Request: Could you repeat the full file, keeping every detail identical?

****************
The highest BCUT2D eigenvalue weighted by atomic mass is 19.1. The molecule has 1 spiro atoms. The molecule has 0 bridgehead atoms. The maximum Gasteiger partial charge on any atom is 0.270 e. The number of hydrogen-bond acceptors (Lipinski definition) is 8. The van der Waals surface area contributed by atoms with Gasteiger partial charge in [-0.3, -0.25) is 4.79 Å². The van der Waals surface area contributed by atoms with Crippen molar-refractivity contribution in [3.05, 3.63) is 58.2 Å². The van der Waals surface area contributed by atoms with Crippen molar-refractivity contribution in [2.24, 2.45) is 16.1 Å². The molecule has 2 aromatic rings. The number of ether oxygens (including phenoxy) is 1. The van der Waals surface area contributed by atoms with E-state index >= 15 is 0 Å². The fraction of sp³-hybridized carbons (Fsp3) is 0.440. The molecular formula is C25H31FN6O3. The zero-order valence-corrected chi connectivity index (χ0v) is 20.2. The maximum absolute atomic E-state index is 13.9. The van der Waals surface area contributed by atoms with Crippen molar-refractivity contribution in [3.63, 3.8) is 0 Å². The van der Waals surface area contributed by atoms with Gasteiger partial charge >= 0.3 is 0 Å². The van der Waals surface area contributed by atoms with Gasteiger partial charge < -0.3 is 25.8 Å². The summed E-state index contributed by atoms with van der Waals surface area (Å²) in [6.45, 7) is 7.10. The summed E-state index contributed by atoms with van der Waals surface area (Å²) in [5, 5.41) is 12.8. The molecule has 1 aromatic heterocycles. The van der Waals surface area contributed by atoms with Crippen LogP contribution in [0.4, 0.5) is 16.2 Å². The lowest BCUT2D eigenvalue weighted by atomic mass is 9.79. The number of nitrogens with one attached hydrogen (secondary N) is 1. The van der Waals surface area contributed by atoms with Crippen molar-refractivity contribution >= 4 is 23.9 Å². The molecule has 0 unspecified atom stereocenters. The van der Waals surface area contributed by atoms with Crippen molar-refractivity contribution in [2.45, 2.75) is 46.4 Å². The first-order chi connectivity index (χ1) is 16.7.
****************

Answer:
The highest BCUT2D eigenvalue weighted by atomic mass is 19.1. The molecule has 1 spiro atoms. The molecule has 0 bridgehead atoms. The maximum Gasteiger partial charge on any atom is 0.270 e. The number of hydrogen-bond acceptors (Lipinski definition) is 8. The van der Waals surface area contributed by atoms with Gasteiger partial charge in [-0.3, -0.25) is 4.79 Å². The van der Waals surface area contributed by atoms with Crippen molar-refractivity contribution in [3.05, 3.63) is 58.2 Å². The van der Waals surface area contributed by atoms with Crippen molar-refractivity contribution in [2.24, 2.45) is 16.1 Å². The molecule has 2 aromatic rings. The number of ether oxygens (including phenoxy) is 1. The van der Waals surface area contributed by atoms with E-state index >= 15 is 0 Å². The fraction of sp³-hybridized carbons (Fsp3) is 0.440. The molecular formula is C25H31FN6O3. The zero-order valence-corrected chi connectivity index (χ0v) is 20.2. The maximum absolute atomic E-state index is 13.9. The van der Waals surface area contributed by atoms with Crippen molar-refractivity contribution in [3.63, 3.8) is 0 Å². The van der Waals surface area contributed by atoms with Gasteiger partial charge >= 0.3 is 0 Å². The van der Waals surface area contributed by atoms with Gasteiger partial charge < -0.3 is 25.8 Å². The summed E-state index contributed by atoms with van der Waals surface area (Å²) in [6.45, 7) is 7.10. The summed E-state index contributed by atoms with van der Waals surface area (Å²) in [5, 5.41) is 12.8. The molecule has 1 aromatic heterocycles. The van der Waals surface area contributed by atoms with Crippen LogP contribution in [0.4, 0.5) is 16.2 Å². The lowest BCUT2D eigenvalue weighted by atomic mass is 9.79. The number of nitrogens with one attached hydrogen (secondary N) is 1. The van der Waals surface area contributed by atoms with Crippen molar-refractivity contribution >= 4 is 23.9 Å². The molecule has 0 unspecified atom stereocenters. The van der Waals surface area contributed by atoms with Crippen molar-refractivity contribution in [2.45, 2.75) is 46.4 Å². The first-order chi connectivity index (χ1) is 16.7.